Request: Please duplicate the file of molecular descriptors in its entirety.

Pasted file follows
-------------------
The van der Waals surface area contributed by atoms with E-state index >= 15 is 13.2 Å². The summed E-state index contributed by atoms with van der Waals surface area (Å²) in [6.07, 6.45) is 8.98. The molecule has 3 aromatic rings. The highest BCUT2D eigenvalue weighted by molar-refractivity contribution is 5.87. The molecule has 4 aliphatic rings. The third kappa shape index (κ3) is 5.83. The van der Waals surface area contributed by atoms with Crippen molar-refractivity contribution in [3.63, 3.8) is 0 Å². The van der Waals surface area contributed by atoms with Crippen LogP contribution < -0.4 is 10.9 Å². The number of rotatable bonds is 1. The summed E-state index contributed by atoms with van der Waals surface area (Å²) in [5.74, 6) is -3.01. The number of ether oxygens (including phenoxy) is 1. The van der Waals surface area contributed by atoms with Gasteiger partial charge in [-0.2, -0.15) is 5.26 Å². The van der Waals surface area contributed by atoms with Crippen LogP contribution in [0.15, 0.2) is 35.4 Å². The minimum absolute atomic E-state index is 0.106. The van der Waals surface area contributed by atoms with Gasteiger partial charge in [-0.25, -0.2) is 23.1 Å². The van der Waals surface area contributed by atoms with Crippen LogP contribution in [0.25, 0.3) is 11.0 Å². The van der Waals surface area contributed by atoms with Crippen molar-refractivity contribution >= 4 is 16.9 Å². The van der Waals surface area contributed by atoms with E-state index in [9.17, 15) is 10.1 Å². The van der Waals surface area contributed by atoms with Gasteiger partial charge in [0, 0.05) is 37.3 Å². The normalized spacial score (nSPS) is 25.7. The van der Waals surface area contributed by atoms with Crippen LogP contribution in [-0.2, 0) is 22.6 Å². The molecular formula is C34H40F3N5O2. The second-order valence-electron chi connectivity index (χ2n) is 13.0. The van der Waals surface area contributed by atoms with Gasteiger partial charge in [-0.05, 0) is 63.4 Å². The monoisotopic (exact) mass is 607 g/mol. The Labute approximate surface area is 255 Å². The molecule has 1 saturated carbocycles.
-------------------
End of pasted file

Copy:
The van der Waals surface area contributed by atoms with E-state index >= 15 is 13.2 Å². The summed E-state index contributed by atoms with van der Waals surface area (Å²) in [6.07, 6.45) is 8.98. The molecule has 3 aromatic rings. The highest BCUT2D eigenvalue weighted by molar-refractivity contribution is 5.87. The molecule has 4 aliphatic rings. The third kappa shape index (κ3) is 5.83. The van der Waals surface area contributed by atoms with Crippen molar-refractivity contribution in [3.63, 3.8) is 0 Å². The van der Waals surface area contributed by atoms with Crippen LogP contribution < -0.4 is 10.9 Å². The number of rotatable bonds is 1. The summed E-state index contributed by atoms with van der Waals surface area (Å²) in [5.74, 6) is -3.01. The number of ether oxygens (including phenoxy) is 1. The van der Waals surface area contributed by atoms with Gasteiger partial charge in [-0.2, -0.15) is 5.26 Å². The van der Waals surface area contributed by atoms with Crippen LogP contribution in [0.15, 0.2) is 35.4 Å². The minimum absolute atomic E-state index is 0.106. The van der Waals surface area contributed by atoms with Gasteiger partial charge in [-0.25, -0.2) is 23.1 Å². The van der Waals surface area contributed by atoms with Crippen LogP contribution in [0.25, 0.3) is 11.0 Å². The van der Waals surface area contributed by atoms with Crippen molar-refractivity contribution >= 4 is 16.9 Å². The van der Waals surface area contributed by atoms with E-state index in [9.17, 15) is 10.1 Å². The van der Waals surface area contributed by atoms with Gasteiger partial charge in [0, 0.05) is 37.3 Å². The normalized spacial score (nSPS) is 25.7. The van der Waals surface area contributed by atoms with Crippen LogP contribution in [-0.2, 0) is 22.6 Å². The molecular formula is C34H40F3N5O2. The second-order valence-electron chi connectivity index (χ2n) is 13.0. The van der Waals surface area contributed by atoms with Gasteiger partial charge in [-0.05, 0) is 63.4 Å². The monoisotopic (exact) mass is 607 g/mol. The Labute approximate surface area is 255 Å². The molecule has 1 saturated carbocycles.